The AI Act strengthens the rights of individuals in relation to automated-decision-making (now only a short provision in the GDPR) if such technique is used in the field of high-risk operations, such as education, border control, essential services and law enforcement. In such case, the extensive requirements (see Part I under 1.2.2. and 1.2.3) for high-risk AI systems apply to providers and deployers.

2.3. Data Act
The EU Data Act focuses, amongst others, on data generated by Internet of Things (IoT) devices – aiming to stimulate innovation and competitiveness through data sharing.

Users of IoT devices have a claim against the data holder (i.e. the provider of the IoT device) for the provision of data generated using that IoT device. They can also request the data holder to transfer the data to a third party. When an IoT device is equipped with an AI system, the user's right to data provision also includes the data generated by that AI system.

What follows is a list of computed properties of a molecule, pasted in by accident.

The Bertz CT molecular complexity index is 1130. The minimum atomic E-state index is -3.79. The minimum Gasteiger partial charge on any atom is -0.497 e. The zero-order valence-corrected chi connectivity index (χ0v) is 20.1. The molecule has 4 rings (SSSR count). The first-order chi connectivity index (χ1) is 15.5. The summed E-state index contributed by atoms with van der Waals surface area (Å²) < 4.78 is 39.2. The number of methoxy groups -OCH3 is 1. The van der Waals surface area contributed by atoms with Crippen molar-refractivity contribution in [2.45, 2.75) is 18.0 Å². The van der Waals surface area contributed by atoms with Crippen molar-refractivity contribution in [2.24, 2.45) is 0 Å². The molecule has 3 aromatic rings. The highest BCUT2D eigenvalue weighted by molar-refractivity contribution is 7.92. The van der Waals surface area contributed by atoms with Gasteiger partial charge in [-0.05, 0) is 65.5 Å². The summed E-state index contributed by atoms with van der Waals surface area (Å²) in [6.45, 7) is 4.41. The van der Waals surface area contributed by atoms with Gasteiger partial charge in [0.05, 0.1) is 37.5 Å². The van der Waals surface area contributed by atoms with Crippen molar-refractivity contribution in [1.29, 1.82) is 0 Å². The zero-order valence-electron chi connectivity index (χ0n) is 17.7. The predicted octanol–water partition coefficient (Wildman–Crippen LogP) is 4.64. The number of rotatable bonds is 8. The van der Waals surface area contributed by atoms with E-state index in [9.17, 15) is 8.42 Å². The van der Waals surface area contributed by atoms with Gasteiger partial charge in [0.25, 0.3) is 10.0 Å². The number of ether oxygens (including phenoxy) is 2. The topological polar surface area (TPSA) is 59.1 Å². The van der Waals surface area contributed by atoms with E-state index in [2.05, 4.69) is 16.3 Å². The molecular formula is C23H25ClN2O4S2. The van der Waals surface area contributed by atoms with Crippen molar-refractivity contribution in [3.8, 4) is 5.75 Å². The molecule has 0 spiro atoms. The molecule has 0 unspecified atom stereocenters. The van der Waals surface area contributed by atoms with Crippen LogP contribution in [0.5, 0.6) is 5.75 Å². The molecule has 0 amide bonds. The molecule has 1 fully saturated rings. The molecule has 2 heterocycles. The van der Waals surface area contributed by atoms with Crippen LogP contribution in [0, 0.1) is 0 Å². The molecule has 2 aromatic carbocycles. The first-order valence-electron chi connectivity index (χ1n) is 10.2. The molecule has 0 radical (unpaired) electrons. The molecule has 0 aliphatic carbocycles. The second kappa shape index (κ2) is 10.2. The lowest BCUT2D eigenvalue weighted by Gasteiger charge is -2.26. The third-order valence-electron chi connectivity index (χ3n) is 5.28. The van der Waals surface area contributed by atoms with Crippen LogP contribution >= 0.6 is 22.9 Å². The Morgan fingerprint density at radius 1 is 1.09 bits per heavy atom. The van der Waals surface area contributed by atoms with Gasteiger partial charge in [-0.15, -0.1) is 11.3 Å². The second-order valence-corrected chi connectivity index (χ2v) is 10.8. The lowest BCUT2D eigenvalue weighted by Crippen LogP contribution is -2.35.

2.4. The Digital Services Act (DSA)
You can read more on the DSA in our Navigating the DSA guide. The DSA requires online platforms to be transparent about, and ensure fair operation of, AI systems used by those online platforms to deliver their services or to comply with the DSA. This includes recommender systems, content moderation and complaint management operating on AI.

2.5. Sector-specific Regulations
Different industries have their own regulatory frameworks that may impact AI systems. For example, the financial sector